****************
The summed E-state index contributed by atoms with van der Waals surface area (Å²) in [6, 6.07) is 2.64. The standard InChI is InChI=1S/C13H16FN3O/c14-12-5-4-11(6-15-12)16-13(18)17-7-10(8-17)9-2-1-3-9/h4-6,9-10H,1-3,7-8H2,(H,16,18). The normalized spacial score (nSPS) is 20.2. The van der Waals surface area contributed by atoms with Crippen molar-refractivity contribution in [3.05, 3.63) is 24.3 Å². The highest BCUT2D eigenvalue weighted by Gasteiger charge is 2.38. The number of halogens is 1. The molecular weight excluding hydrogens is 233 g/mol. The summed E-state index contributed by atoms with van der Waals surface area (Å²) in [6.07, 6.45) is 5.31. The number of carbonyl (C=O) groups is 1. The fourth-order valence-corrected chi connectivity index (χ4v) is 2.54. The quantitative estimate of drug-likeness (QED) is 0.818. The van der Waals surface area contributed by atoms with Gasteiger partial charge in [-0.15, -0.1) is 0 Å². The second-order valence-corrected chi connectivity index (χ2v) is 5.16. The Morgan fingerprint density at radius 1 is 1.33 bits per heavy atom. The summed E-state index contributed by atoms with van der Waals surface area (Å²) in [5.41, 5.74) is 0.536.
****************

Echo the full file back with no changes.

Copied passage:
The summed E-state index contributed by atoms with van der Waals surface area (Å²) in [6, 6.07) is 2.64. The standard InChI is InChI=1S/C13H16FN3O/c14-12-5-4-11(6-15-12)16-13(18)17-7-10(8-17)9-2-1-3-9/h4-6,9-10H,1-3,7-8H2,(H,16,18). The normalized spacial score (nSPS) is 20.2. The van der Waals surface area contributed by atoms with Crippen molar-refractivity contribution in [3.05, 3.63) is 24.3 Å². The highest BCUT2D eigenvalue weighted by Gasteiger charge is 2.38. The number of halogens is 1. The molecular weight excluding hydrogens is 233 g/mol. The summed E-state index contributed by atoms with van der Waals surface area (Å²) in [6.07, 6.45) is 5.31. The number of carbonyl (C=O) groups is 1. The fourth-order valence-corrected chi connectivity index (χ4v) is 2.54. The quantitative estimate of drug-likeness (QED) is 0.818. The van der Waals surface area contributed by atoms with Gasteiger partial charge in [-0.15, -0.1) is 0 Å². The second-order valence-corrected chi connectivity index (χ2v) is 5.16. The Morgan fingerprint density at radius 1 is 1.33 bits per heavy atom. The summed E-state index contributed by atoms with van der Waals surface area (Å²) in [5.41, 5.74) is 0.536.